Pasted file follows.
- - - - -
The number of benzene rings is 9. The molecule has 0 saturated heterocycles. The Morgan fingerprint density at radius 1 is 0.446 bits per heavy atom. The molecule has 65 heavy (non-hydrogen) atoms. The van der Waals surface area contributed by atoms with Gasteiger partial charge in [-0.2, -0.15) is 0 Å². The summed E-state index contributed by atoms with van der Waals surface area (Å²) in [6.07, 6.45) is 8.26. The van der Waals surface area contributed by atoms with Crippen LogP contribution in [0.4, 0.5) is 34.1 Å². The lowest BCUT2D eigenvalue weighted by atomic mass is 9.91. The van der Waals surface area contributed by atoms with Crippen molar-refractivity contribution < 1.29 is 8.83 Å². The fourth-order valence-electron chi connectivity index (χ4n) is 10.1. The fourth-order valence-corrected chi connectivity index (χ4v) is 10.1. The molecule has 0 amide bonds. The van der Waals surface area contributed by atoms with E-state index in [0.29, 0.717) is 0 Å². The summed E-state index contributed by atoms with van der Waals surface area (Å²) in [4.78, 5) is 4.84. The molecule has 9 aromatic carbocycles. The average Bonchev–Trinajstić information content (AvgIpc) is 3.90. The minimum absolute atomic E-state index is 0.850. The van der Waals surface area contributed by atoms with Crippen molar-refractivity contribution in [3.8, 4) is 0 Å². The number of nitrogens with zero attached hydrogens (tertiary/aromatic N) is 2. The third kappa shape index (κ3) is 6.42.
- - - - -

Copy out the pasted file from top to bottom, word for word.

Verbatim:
The number of benzene rings is 9. The molecule has 0 saturated heterocycles. The Morgan fingerprint density at radius 1 is 0.446 bits per heavy atom. The molecule has 65 heavy (non-hydrogen) atoms. The van der Waals surface area contributed by atoms with Gasteiger partial charge in [-0.2, -0.15) is 0 Å². The summed E-state index contributed by atoms with van der Waals surface area (Å²) in [6.07, 6.45) is 8.26. The van der Waals surface area contributed by atoms with Crippen LogP contribution in [0.4, 0.5) is 34.1 Å². The lowest BCUT2D eigenvalue weighted by atomic mass is 9.91. The van der Waals surface area contributed by atoms with Crippen molar-refractivity contribution < 1.29 is 8.83 Å². The fourth-order valence-electron chi connectivity index (χ4n) is 10.1. The fourth-order valence-corrected chi connectivity index (χ4v) is 10.1. The molecule has 0 amide bonds. The van der Waals surface area contributed by atoms with E-state index in [0.29, 0.717) is 0 Å². The summed E-state index contributed by atoms with van der Waals surface area (Å²) in [4.78, 5) is 4.84. The molecule has 9 aromatic carbocycles. The average Bonchev–Trinajstić information content (AvgIpc) is 3.90. The minimum absolute atomic E-state index is 0.850. The van der Waals surface area contributed by atoms with Crippen molar-refractivity contribution in [3.8, 4) is 0 Å². The number of nitrogens with zero attached hydrogens (tertiary/aromatic N) is 2. The third kappa shape index (κ3) is 6.42.